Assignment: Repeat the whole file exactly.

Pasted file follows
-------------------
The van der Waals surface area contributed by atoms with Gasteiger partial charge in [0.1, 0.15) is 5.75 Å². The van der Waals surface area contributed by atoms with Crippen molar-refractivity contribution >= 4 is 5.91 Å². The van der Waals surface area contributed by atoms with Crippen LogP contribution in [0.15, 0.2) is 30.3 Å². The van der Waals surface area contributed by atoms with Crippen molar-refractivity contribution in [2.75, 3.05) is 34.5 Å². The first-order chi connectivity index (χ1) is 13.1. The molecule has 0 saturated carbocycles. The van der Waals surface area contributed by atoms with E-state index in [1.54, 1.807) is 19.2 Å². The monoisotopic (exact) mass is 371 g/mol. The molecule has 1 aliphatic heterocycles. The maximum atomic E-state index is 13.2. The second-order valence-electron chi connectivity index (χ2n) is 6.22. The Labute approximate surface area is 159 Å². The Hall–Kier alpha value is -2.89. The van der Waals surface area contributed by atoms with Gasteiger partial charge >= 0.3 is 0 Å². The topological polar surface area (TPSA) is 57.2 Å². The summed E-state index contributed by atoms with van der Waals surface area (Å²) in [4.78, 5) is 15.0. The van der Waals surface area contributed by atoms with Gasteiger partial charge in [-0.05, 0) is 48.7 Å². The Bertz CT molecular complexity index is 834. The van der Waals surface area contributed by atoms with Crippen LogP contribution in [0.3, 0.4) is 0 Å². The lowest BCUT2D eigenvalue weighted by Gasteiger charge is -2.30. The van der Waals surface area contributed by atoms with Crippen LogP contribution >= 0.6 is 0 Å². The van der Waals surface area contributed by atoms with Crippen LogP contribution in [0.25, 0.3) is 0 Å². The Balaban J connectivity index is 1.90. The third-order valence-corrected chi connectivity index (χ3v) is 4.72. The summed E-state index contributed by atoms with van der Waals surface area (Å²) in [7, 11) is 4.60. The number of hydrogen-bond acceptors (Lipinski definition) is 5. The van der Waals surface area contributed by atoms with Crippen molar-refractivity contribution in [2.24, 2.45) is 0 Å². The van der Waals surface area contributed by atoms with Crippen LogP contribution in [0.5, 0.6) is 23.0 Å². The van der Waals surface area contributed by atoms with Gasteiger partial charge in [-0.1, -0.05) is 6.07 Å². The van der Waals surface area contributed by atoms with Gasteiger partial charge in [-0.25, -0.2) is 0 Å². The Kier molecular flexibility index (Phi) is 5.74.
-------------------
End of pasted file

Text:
The van der Waals surface area contributed by atoms with Gasteiger partial charge in [0.1, 0.15) is 5.75 Å². The van der Waals surface area contributed by atoms with Crippen molar-refractivity contribution >= 4 is 5.91 Å². The van der Waals surface area contributed by atoms with Crippen LogP contribution in [0.15, 0.2) is 30.3 Å². The van der Waals surface area contributed by atoms with Crippen molar-refractivity contribution in [2.75, 3.05) is 34.5 Å². The first-order chi connectivity index (χ1) is 13.1. The molecule has 0 saturated carbocycles. The van der Waals surface area contributed by atoms with E-state index in [1.54, 1.807) is 19.2 Å². The monoisotopic (exact) mass is 371 g/mol. The molecule has 1 aliphatic heterocycles. The maximum atomic E-state index is 13.2. The second-order valence-electron chi connectivity index (χ2n) is 6.22. The Labute approximate surface area is 159 Å². The Hall–Kier alpha value is -2.89. The van der Waals surface area contributed by atoms with Gasteiger partial charge >= 0.3 is 0 Å². The topological polar surface area (TPSA) is 57.2 Å². The summed E-state index contributed by atoms with van der Waals surface area (Å²) in [4.78, 5) is 15.0. The van der Waals surface area contributed by atoms with Gasteiger partial charge in [-0.05, 0) is 48.7 Å². The Bertz CT molecular complexity index is 834. The van der Waals surface area contributed by atoms with Crippen LogP contribution in [0.3, 0.4) is 0 Å². The lowest BCUT2D eigenvalue weighted by Gasteiger charge is -2.30. The van der Waals surface area contributed by atoms with Crippen LogP contribution >= 0.6 is 0 Å². The van der Waals surface area contributed by atoms with Crippen LogP contribution in [0.25, 0.3) is 0 Å². The Balaban J connectivity index is 1.90. The third-order valence-corrected chi connectivity index (χ3v) is 4.72. The summed E-state index contributed by atoms with van der Waals surface area (Å²) in [7, 11) is 4.60. The number of hydrogen-bond acceptors (Lipinski definition) is 5. The van der Waals surface area contributed by atoms with Crippen molar-refractivity contribution in [2.24, 2.45) is 0 Å². The van der Waals surface area contributed by atoms with Crippen LogP contribution in [0.5, 0.6) is 23.0 Å². The van der Waals surface area contributed by atoms with Gasteiger partial charge in [-0.1, -0.05) is 6.07 Å². The van der Waals surface area contributed by atoms with Gasteiger partial charge in [-0.25, -0.2) is 0 Å². The Kier molecular flexibility index (Phi) is 5.74.